App Smashing is the process of using multiple apps or tools to create a final product or project. Join us to learn about this concept and how to use Wakelet - a robust curation and digital storytelling tool - in an app smash. Participants will discover the benefits of app smashing in the classroom, explore examples, learn about five tools that can be smashed with Wakelet, then create their own app smash! As a result of this session, teachers will: 1. Understand the concept and benefits of app smashing; 2. Develop the skills and knowledge necessary to create an app smash using Wakelet; and 3. Begin planning to use a Wakelet app smash in an instructional setting. This session is appropriate for teachers at all technology levels.
In the ClassroomThe archive of this teacher-friendly, hands-on webinar will empower and inspire you to use learning technology in the classroom and for professional productivity. As appropriate, specific classroom examples and ideas have been shared. View the session with a few of your teaching colleagues to find and share new ideas. Find additional information and links to tools at the session resource page. Learn more about OK2Ask and upcoming sessions here.
In the ClassroomTake advantage of the many ideas and suggestions shared in Supporting Language Learners with Book Creator to create books and learning opportunities for students in any language. Book Creator includes a built-in language translator for ten languages. If you need additional translation help, download and use Microsoft Translator for Education, reviewed here, or Google Language Tools, reviewed here to translate virtually any language. Provide additional language learning opportunities by asking students to create books in English and their native language and make them available by sharing them on your class website or Google Classroom. Encourage students to read their books in their native language and discuss their culture as they learn from each other.
In the ClassroomInclude the books and activities this article suggests to engage students through movement and the arts. Have students create and share Reader's Theater productions to demonstrate learning of any content. Use Storyboard That, reviewed here to create storyboards as they plan their productions. After recording your students' Reader's Theater presentations, use Clipchamp, reviewed here to edit and transform your presentations into professional-looking productions.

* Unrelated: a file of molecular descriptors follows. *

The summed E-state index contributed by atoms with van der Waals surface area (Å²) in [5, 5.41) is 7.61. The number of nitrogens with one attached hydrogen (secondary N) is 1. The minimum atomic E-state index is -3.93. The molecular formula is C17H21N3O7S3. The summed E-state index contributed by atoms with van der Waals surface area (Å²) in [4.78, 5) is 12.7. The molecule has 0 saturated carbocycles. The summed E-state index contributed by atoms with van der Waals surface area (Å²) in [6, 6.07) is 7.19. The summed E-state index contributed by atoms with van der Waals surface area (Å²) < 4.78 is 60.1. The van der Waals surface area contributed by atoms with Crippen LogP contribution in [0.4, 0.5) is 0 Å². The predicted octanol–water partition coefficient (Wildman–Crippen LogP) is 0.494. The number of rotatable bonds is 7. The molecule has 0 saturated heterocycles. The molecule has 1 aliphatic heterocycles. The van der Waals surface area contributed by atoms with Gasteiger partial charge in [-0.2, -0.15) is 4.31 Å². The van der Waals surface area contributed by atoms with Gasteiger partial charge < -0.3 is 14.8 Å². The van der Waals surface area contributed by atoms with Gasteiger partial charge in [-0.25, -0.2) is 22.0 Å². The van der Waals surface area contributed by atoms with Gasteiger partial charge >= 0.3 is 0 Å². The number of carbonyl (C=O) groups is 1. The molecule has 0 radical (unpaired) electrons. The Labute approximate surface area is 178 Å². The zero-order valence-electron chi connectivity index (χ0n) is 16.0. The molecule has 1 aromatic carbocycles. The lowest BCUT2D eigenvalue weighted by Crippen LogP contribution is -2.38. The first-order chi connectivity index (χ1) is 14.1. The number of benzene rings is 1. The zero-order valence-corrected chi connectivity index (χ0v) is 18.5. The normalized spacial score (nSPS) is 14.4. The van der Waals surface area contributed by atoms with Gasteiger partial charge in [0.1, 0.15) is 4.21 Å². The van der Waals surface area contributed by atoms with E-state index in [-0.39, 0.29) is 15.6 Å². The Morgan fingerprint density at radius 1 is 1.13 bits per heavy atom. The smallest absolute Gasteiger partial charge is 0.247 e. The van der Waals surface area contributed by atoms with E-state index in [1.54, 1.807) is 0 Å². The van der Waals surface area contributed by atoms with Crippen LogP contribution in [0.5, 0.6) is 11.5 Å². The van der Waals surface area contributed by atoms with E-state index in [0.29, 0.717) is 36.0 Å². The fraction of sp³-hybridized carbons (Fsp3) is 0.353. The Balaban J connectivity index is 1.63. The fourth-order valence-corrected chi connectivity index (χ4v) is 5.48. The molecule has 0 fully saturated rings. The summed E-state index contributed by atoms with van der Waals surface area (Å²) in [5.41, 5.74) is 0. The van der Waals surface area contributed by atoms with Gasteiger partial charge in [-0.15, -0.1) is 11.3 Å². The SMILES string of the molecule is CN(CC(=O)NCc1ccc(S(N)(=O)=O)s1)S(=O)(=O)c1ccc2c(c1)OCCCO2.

In the ClassroomIn addition to taking advantage of the lesson ideas and books shared on this page, find more ideas at the TeachersFirst Special Topics Page, Resources Related to the Visual Arts, reviewed here. If your students cannot visit a museum to view sculptures in person, take a virtual visit through Google Arts and Culture, reviewed here. Begin your exploration at Google Arts and Culture by searching for sculptures, Edmonia Lewis, or visit any museum collections to learn more about sculptures.
In the ClassroomTake advantage of this article's many book ideas and activities to introduce students to jazz and its performers. Find more jazz activities at Jazz by BrainPop, reviewed here, which includes complete lesson plans for several grade levels or have students explore the interactive found at the Roots of Jazz, reviewed here that shares information about the roots of jazz in the US.
In the ClassroomTake advantage of the many book suggestions and activity ideas to include music in any content area. Not only does it encourage music appreciation, but it also provides options to engage students using music, the universal language. Encourage students learning to play instruments to share their skills with their peers to support their musical endeavors and ideas for classmates on becoming involved with music.
GradesK to 12
In the ClassroomWe have included resources for all grades. Remember, our "In the Classroom" suggestions with each reviewed resource, give you ideas about using these tools in your classroom.
Grades6 to 12
In the ClassroomLearn more about ways to incorporate podcasting in the classroom by viewing the archive of the OK2Ask: Podcasting 101: Using Podcasts in the Classroom, available here. Engage students in upcoming lessons by creating and sharing short podcasts as a preview for books to read or about historical characters featured in an upcoming unit. Use Zencastr to create videos for flipped or blended learning lessons. Enhance learning by asking students to create podcasts to share their learning and understanding of topics in a new way. For example, instead of writing a report about George Washington, ask students to create a multi-episode podcast that features important events in his life. Share student and teacher-created podcasts on your class website. Find several free and easy web page makers on TeachersFirst Edge.